If you’re a Texas renter, you probably worry about how fire can quickly destroy your home and belongings. Even if you don’t own it – it’s still your home. That’s why getting affordable renters insurance should be number one your priority list as a Dallas area renter.
But when the unexpected happens, will renters insurance cover everything? What kinds of exclusions should you look for when reading your policy?
This article explains the most common things that renters insurance does and doesn’t cover after a fire so that you can be prepared, both when buying a policy and getting through the aftermath of a fire.
What Does Renters Insurance Cover after a Fire in Texas?
After your home burns down, your renters insurance coverage will kick in to cover the cost of repairing or replacing any possessions that were damaged or destroyed. Renters insurance does not cover damage to your home’s structure. That would be covered under your landlord’s insurance.
Three major things that renters insurance covers after a fire are:
- Damage or destruction to your belongings
- Smoke damage
- Alternative lodging costs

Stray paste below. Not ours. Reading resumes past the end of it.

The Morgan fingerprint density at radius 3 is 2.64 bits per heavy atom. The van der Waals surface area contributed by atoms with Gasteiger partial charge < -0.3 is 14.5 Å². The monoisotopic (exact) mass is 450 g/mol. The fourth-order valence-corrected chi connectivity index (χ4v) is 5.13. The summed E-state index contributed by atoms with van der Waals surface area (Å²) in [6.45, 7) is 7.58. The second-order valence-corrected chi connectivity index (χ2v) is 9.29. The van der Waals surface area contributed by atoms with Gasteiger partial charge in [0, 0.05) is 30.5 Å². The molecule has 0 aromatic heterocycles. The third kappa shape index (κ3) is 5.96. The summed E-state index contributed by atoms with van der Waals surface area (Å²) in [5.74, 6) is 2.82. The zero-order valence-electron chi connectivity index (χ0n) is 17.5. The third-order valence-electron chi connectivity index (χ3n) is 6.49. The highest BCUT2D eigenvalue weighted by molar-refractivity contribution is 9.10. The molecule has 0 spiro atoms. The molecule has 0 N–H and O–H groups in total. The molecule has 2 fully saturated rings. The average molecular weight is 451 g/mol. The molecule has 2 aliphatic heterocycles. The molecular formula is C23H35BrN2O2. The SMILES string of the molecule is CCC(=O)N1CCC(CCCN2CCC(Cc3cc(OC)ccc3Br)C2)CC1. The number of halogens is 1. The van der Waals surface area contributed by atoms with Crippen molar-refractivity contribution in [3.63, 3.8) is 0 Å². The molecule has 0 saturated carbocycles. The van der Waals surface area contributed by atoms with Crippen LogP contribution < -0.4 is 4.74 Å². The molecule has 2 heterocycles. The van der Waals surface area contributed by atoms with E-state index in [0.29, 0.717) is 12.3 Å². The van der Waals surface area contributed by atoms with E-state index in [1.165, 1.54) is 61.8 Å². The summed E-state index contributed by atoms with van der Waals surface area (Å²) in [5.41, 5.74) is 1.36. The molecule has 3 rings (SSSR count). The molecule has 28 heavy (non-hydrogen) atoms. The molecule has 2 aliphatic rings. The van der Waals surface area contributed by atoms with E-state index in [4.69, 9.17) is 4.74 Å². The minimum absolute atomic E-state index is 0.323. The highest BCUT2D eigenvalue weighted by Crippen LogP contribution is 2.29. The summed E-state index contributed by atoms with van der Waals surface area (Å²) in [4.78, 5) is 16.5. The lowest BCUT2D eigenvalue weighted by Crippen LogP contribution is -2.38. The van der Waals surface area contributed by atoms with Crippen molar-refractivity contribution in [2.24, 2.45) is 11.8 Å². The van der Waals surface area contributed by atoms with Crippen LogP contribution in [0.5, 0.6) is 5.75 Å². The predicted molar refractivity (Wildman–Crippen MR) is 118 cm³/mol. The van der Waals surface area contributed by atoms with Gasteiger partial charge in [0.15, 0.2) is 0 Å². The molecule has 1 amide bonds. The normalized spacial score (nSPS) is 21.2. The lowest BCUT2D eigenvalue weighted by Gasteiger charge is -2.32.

Let’s take a look at each of these three situations and see how affordable renters insurance helps cover them.
1. Accidental Damage
Many people wonder if renters insurance would cover a claim if you caused the fire to happen. If you accidentally cause a fire — for instance, by knocking over a candle or grilling too close to your house — then renters insurance would cover the damage.
Keep in mind that just like with car insurance, no renters insurance policy will cover damage that you intentionally cause. Texas takes insurance fraud very seriously, and insurance companies have sophisticated ways to detect fraudulent claims. If you’re caught lying about a renters insurance claim, you can face felony charges and jail time.
2. Smoke Damage